For the past few years, I’ve reserved this spot for my annual Orange Thanksgiving column. We look at what Syracuse fans have to be thankful for while also calling out the turkeys in the Orange sports world.
But as with everything else in life, 2020 has been different.
If 2020 was a day of the week, is there any doubt it would be Monday?
So while we should be thankful that we at least have college football to watch, I think we can safely say this whole season, from the Orange perspective, has been one big turkey.
Why? Well, besides the losses, this season’s Orange Titanic can be mostly explained with one word.
And no, this isn’t to sound like the Boo Hoo Syracuse Crew making excuses.
I mean, there’s a huge difference between having your season submarined by multiple injuries to so many key players and, say, being BC fans lamenting back-to-back ACC title game losses despite having Matt Ryan at quarterback.
You won’t find any “it’s not fair that we can’t get good recruits because of our – angles nose high in air – superior academic standards. Boo hoo, boo hoo!”
How many teams can survive, after having Spring football canceled, a spate of 15-20 injuries? Teams like Clemson and Ohio State probably can.
A team like Syracuse? Nope.
And especially when some of those injuries have been season-enders to the starting QB, the one running back who has filthy, elite speed, and your two best defensive players, both of whom will probably hear their names called in next year’s NFL Draft.
Well, your goose, I mean, turkey, is probably cooked.
Here’s a look at how injuries have caused this turkey of a season.
Arguably THE most important position in any sport finds Syracuse currently starting their third-string QB, a true freshman, JaCobian Morgan.
Tommy DeVito suffered a season-ending injury against Duke. Backup Rex Culpepper started the next three games before suffering an injury in a loss to Wake Forest.
Morgan got his first taste of college football in the loss to Wake as he completed all seven pass attempts culminating in a three-yard scoring strike to Luke Benson.
Since then, Morgan has started games against Boston College and Louisville. He was pedestrian in a 16-13 loss to BC and abysmal in the loss to Louisville, a 30-0 shutout.
Morgan possesses a strong arm and some ability to scramble. If he can command more of the play book and move beyond a vanilla offense, Morgan might offer hope for the future.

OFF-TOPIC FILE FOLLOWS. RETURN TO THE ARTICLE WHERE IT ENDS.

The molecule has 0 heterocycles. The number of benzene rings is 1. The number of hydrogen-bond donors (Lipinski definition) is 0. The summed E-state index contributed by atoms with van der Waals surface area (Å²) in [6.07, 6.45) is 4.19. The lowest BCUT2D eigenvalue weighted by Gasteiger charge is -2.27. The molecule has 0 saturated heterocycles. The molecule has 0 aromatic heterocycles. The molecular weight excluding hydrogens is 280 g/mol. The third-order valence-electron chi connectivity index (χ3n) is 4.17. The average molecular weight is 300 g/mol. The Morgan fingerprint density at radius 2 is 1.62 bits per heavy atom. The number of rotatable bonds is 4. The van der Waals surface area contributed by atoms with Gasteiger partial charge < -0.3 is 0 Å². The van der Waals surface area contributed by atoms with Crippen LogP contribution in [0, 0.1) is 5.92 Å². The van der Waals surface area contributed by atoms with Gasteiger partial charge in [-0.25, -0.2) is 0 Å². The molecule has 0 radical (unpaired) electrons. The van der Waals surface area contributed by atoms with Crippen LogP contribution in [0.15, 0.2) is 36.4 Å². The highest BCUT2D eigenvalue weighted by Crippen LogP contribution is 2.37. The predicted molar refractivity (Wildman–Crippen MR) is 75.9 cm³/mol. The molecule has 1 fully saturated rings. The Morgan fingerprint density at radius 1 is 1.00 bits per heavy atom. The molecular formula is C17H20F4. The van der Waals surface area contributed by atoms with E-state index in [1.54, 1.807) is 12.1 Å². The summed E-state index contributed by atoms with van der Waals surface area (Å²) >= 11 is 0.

The running back situation at Syracuse mirrors that of the quarterbacks.
Both Abdul Adams and Jarveon Howard opted out of the season. That left Jawhar Jordan and Markenzy Pierre as the top two backs.
Jordan goes from 0 to 60 faster than a flying DeLorean while Pierre is a big, physical back. Then Jordan suffered a season-ending injury and Pierre did not show much with the carries he received.
That left Sean Tucker to fill the void. And the true freshman hasn’t disappointed.
The 5-foot-10, 202-pound Tucker has carried the ball 98 times for 507 yards, has scored three touchdowns, and has a 5.2 YPC average. He’s also caught five balls for 71 yards, an average of 14.2 YPC.
Tucker has the size to run through defenders and the speed to outrun them when he must. In what is certainly a lost year for the football team, Tucker is a serious bright spot and has cemented his status as RB1 on the depth chart.
The biggest issue with the offensive this year is the same as last year. The Offensive Line continues to struggle in pass protection and run blocking.
Syracuse returned four starters from last year: Airon Servais, Dakota Davis, Matthew Bergeron, and Carlos Vetterello. Guard Evan Adams was the only starter whose eligibility ran out. The Orange seemed to have a replacement for Adams in Florida transfer Chris Bleich. That is, if the NCAA granted his waiver for immediate eligibility.
But Davis started the season on the shelf and hasn’t seen game action until recently. And despite granting 90 percent of eligibility waivers in the offseason, the NCAA told Bleich to take a seat a mere two days before the opener at North Carolina. Whether he could’ve played or not this year is another issue as he is rumored to be recovering from offseason surgery.